Person: Adelard Of Bath
Adelard was an English philosopher who translated Arabic mathematical works into Latin.
Mathematical Profile (Excerpt):
- Adelard may have taught at the theological and exegetical school there which had been founded by Anselm of Laon in about 1100.
- After leaving Laon, Adelard travelled for about seven years visiting first Salerno southeast of Naples.
- From Salerno Adelard travelled to Sicily which at that time was under Norman control but still strongly influenced by Arabic traditions.
- Adelard next visited Cilicia, an ancient district of southern Anatolia which today is in Turkey.
- Cilicia was on the north east coast of the Mediterranean Sea and Adelard took the natural coastal route round the east end of the Mediterranean to Syria and then later to Palestine.
- There is no record of Adelard visiting Spain, but many scholars have concluded that he must have visited that country to have had access to the Spanish-Arabic texts which he translated.
- Certainly Adelard became an expert in the Arabic language which he might have learnt in Spain as did Gherard of Cremona a few years later.
- Adelard wrote a number of original works on philosophy.
- Since Syracuse was one of the most important cities of ancient Sicily, this work is likely to have been written around the time of Adelard's visit to that island.
- However, since the work is based firmly on Plato's philosophy, without any signs of Arabic influences, it may have been mostly written before Adelard's visits brought him in contact with the learning of the Arabs.
- It is not as a philosopher that Adelard merits inclusion in this archive.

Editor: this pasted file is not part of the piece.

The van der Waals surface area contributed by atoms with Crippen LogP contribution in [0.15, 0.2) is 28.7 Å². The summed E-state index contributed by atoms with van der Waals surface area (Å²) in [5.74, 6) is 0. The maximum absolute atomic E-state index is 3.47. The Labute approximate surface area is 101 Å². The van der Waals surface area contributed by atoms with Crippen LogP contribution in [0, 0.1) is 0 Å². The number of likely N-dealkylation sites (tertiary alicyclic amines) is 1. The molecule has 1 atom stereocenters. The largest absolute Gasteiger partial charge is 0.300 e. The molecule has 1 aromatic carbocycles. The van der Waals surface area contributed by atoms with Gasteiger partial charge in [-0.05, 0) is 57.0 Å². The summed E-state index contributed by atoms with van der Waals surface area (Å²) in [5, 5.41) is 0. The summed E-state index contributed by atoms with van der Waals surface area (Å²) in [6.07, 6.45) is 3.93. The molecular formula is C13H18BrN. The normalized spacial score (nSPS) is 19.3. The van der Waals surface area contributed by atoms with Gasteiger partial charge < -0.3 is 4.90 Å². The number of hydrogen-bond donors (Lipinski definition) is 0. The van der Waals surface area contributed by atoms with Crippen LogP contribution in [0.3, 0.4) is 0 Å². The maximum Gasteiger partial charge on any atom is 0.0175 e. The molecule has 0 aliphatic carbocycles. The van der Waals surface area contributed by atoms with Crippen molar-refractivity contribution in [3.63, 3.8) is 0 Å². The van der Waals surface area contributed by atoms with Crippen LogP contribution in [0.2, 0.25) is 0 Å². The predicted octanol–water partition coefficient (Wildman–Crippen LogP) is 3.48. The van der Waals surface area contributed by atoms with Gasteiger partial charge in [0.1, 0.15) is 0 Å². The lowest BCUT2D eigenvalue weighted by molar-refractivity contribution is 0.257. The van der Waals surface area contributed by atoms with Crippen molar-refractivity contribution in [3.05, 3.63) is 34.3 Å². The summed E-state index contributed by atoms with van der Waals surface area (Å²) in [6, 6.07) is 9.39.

- Adelard made Latin translations of Euclid's Elements from Arabic sources which were for centuries the chief geometry textbooks in the West.
- There seem to have been three separate versions of Euclid's Elements written by Adelard.
- Adelard seems to have taken as his source one of al-Hajjaj's Arabic translations from Greek.
- The second version of Euclid's Elements by Adelard is quite different.
- The style of the translation tells experts that Adelard did not produce this from his own version one, but rather that he used some unknown Arabic source different from al-Hajjaj's translations.
- There is debate as to whether the third version of Euclid's Elements attributed to Adelard is indeed his work.
- We know it was written before 1200 and became quite well known under Adelard's name.
- Adelard also translated al-Khwarizmi's tables, wrote on the abacus and on the astrolabe.
- It is hard to see what this date is there for unless it is the date when the chapter was completed, and so it has been taken as the approximate date for Adelard's translation.
- However, there is a manuscript (written later but a copy of Adelard's translation) which mentions an eclipse of the sun which took place in 1133.
- It is possible that Adelard's translation took place after 1133 or, equally likely, that the scribe making the later copy added information about a recent eclipse which was not in Adelard's original text.
- Adelard also wrote arithmetic books, the earliest one of which was written before he studied Arabic arithmetic.
- A mathematics treatise which is strongly influenced by Arabic ideas has been attributed to Adelard although the attribution is not certain.
- Adelard's Quaestiones naturales Ⓣ(Natural questions) consists of 76 scientific discussions based on Arabic science.
Born 1075, Bath, England. Died 1160.
View full biography at MacTutor
Tags relevant for this person:
Ancient Greek, Astronomy, Origin England
Thank you to the contributors under CC BY-SA 4.0!
Adapted from other CC BY-SA 4.0 Sources:
- O’Connor, John J; Robertson, Edmund F: MacTutor History of Mathematics Archive